Jigsaw blade selection can make a huge difference to the performance and cut quality of any jigsaw, but with so many available types - how do you choose the right one?
In order to make it a bit easier to find the right jigsaw blades for your next project, we've put together this handy guide.
We'll go over five tips that cover:
- Jigsaw blade mount types
- Jigsaw blade lengths
- Jigsaw blade types & their suitable project materials
- Teeth configurations
- Jigsaw blade thickness
If you've ever asked yourself, "which jigsaw blade should I use?" or "is this the right blade type for my project?" then say no more, you're in the right place.
Your first step involves figuring out whether your jigsaw takes T shank or U shank blades (which you can identify by the shape of the end that goes into the machine).
You'll probably be all set with T-shank blades, as most modern jigsaws are now fitted with a tool-less blade change to make swapping blades quick and easy. U-shank blades are more common on older model jigsaws, and some saws accept both types.
Size does matter - who would've thought?!
A blade that isn't long enough for the project you're working on can cause problems, so you'll want to make sure you've picked a suitable one if you're cutting through deep materials.
Two main things to keep in mind when reading blade lengths: Total Length (which runs from the tip of the shank to the tip of the blade) and Cutting Length (which relates to the actual part of the blade making the cut).
Overall, make sure you have enough cutting length to make it through your material and as a general rule of thumb, it's best to leave around 25mm of extra length to accommodate for the reciprocating movement of your jigsaw.
Depending on the material you're cutting, it's important to pick the right jigsaw blade. There are four main jigsaw blade types and using the right one helps ensure a cleaner cut and increases the longevity of your blades.
The four main blade types are:
High Carbon Steel (HCS)
Project materials: best suited for softer materials such as soft woods, light duty plastics and wood fibre boards like MDF.
Features: though it may dull quicker, this softer, less expensive steel has more flexibility, making it well suited for scroll cutting.
High Speed Steel (HSS)
Project materials: best suited for cutting harder materials such as metal, copper, aluminium, perspex and other non-ferrous metals.
Features: these blades are generally harder and have higher abrasive resistance so they will cut faster and have greater longevity. They can be stiff and inflexible though, so they're not as suitable for bends and curves which can cause the blade to break prematurely.
Project materials: choose bimetal blades for cutting harder wood, metal and laminates, especially if cutting curves.
Features: these jigsaw blades combine the flexibility of HCS with the durability of HSS, creating a blade that can flex without breaking and cut curves through hard materials without dulling the teeth.
Tungsten Carbide (TC)
Uses: Commonly used when cutting through abrasive materials like kitchen or bathroom tiles, fiber cement boards, plasterboard or glass fibre reinforced plastics
Features: TC blades have carbide teeth or, more commonly, a layer of tungsten carbide grit which is applied to the cutting edge instead of saw teeth.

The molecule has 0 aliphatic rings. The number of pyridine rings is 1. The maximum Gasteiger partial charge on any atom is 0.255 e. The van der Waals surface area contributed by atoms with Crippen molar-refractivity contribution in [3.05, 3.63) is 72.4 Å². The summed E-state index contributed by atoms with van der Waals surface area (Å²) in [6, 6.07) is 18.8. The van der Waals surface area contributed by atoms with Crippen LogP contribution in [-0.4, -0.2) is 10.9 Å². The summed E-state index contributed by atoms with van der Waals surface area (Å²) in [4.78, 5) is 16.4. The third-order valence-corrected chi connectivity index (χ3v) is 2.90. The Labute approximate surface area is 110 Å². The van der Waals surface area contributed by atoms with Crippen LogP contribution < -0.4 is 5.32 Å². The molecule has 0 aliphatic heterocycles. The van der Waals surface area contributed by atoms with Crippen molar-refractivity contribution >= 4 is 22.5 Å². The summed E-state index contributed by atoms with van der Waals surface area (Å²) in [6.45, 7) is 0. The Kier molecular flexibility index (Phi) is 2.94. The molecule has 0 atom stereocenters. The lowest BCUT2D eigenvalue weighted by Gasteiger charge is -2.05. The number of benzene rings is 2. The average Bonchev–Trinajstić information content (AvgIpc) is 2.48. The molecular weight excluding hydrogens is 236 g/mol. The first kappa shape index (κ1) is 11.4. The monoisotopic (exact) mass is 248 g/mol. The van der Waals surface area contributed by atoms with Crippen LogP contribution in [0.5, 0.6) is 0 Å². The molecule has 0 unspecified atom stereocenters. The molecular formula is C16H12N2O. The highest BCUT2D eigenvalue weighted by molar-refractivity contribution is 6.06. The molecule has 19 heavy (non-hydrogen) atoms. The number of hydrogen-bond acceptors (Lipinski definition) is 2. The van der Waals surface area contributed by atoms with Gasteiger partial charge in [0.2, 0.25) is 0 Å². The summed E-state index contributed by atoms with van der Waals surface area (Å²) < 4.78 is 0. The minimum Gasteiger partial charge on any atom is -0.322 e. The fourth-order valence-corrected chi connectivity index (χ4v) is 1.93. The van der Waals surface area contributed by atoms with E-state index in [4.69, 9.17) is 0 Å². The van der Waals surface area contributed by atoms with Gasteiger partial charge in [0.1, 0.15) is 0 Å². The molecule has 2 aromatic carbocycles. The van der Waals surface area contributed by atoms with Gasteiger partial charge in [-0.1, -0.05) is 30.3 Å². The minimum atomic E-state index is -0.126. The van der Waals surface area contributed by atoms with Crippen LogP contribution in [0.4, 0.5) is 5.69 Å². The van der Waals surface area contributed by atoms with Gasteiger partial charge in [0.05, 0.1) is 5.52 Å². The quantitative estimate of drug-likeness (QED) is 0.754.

The number of teeth per inch (TPI) is the main thing to keep in mind here, and it determines the speed at which the blade cuts efficiently. A higher TPI makes for a smoother but slower cut, whereas a lower TPI results in a rougher but faster cut.
The workpiece you're cutting can also play a large part: jigsaw blades for metal can quickly be identified by their especially fine teeth, while a coarse cutting blade for soft woods will typically have much larger teeth which enable it to quickly power through the material.
Aside from this, the shape and arrangement of your blade's teeth can also influence how it cuts. Without wanting to get too in depth in this quick guide, we've included an outline of the two main types below.
- Milled Teeth - this type of setting on the teeth helps cut faster and reduce the wear and tear on a blade allowing them to last longer.
- Ground Teeth - this type of setting produces a smoother cutline, but they cut slower and they can get very hot.
Overall, it's best to read your blade packaging or ask your shop assistant to get the best sense of your blade's particular strengths and best applications, and then go from there.
Quick tip: to ensure straighter cuts (especially when cutting thicker materials), use a jigsaw blade with increased thickness.
Jigsaw blades can sometimes leave angled cuts through thicker materials if the end of the blade starts to wander during a cut. This is an inherent limitation of jigsaws themselves, as jigsaw blades are long, thin strips of metal which are only supported by the tool at the shank end.
No need to fret though - in many cases it can be overcome by careful blade choice.
So there it is! Five key tips that cover what you need to know when buying jigsaw blades.
One thing to keep in mind is that this is a high-level guide that covers only some of the many options available on the market. To ensure you're using your blades properly and making the most of them, it's best to read the manufacturer's descriptions and follow their recommended guidelines.
If you found this helpful and are interested in more tips and tricks to help you create more with wood, leave your email down below.